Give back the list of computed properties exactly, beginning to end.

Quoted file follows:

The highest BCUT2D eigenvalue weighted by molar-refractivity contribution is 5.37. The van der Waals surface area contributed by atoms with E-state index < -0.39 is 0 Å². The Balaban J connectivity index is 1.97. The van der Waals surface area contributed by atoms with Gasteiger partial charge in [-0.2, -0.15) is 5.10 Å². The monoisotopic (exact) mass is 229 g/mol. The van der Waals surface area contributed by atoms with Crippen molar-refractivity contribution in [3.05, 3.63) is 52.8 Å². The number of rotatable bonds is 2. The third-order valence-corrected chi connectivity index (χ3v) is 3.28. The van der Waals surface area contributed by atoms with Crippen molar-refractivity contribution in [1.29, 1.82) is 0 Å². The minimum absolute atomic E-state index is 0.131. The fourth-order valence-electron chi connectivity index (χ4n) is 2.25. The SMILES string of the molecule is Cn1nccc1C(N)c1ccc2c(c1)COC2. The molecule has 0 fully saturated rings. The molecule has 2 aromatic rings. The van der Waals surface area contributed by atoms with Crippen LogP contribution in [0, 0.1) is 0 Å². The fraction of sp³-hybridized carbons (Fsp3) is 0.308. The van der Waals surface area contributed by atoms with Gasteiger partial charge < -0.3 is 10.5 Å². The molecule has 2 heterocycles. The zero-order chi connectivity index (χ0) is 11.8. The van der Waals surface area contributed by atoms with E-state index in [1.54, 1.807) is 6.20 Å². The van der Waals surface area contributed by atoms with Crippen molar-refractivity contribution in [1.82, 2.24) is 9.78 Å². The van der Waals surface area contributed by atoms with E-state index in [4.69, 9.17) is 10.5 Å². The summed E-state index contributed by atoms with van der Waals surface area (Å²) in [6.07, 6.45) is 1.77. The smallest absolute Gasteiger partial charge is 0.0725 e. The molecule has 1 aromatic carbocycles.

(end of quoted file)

The highest BCUT2D eigenvalue weighted by molar-refractivity contribution is 5.37. The van der Waals surface area contributed by atoms with E-state index < -0.39 is 0 Å². The Balaban J connectivity index is 1.97. The van der Waals surface area contributed by atoms with Gasteiger partial charge in [-0.2, -0.15) is 5.10 Å². The monoisotopic (exact) mass is 229 g/mol. The van der Waals surface area contributed by atoms with Crippen molar-refractivity contribution in [3.05, 3.63) is 52.8 Å². The number of rotatable bonds is 2. The third-order valence-corrected chi connectivity index (χ3v) is 3.28. The van der Waals surface area contributed by atoms with Crippen molar-refractivity contribution in [1.29, 1.82) is 0 Å². The minimum absolute atomic E-state index is 0.131. The fourth-order valence-electron chi connectivity index (χ4n) is 2.25. The SMILES string of the molecule is Cn1nccc1C(N)c1ccc2c(c1)COC2. The molecule has 0 fully saturated rings. The molecule has 2 aromatic rings. The van der Waals surface area contributed by atoms with Crippen LogP contribution in [0, 0.1) is 0 Å². The fraction of sp³-hybridized carbons (Fsp3) is 0.308. The van der Waals surface area contributed by atoms with Gasteiger partial charge < -0.3 is 10.5 Å². The molecule has 2 heterocycles. The zero-order chi connectivity index (χ0) is 11.8. The van der Waals surface area contributed by atoms with E-state index in [1.54, 1.807) is 6.20 Å². The van der Waals surface area contributed by atoms with Crippen molar-refractivity contribution in [1.82, 2.24) is 9.78 Å². The van der Waals surface area contributed by atoms with E-state index in [4.69, 9.17) is 10.5 Å². The summed E-state index contributed by atoms with van der Waals surface area (Å²) in [6.07, 6.45) is 1.77. The smallest absolute Gasteiger partial charge is 0.0725 e. The molecule has 1 aromatic carbocycles.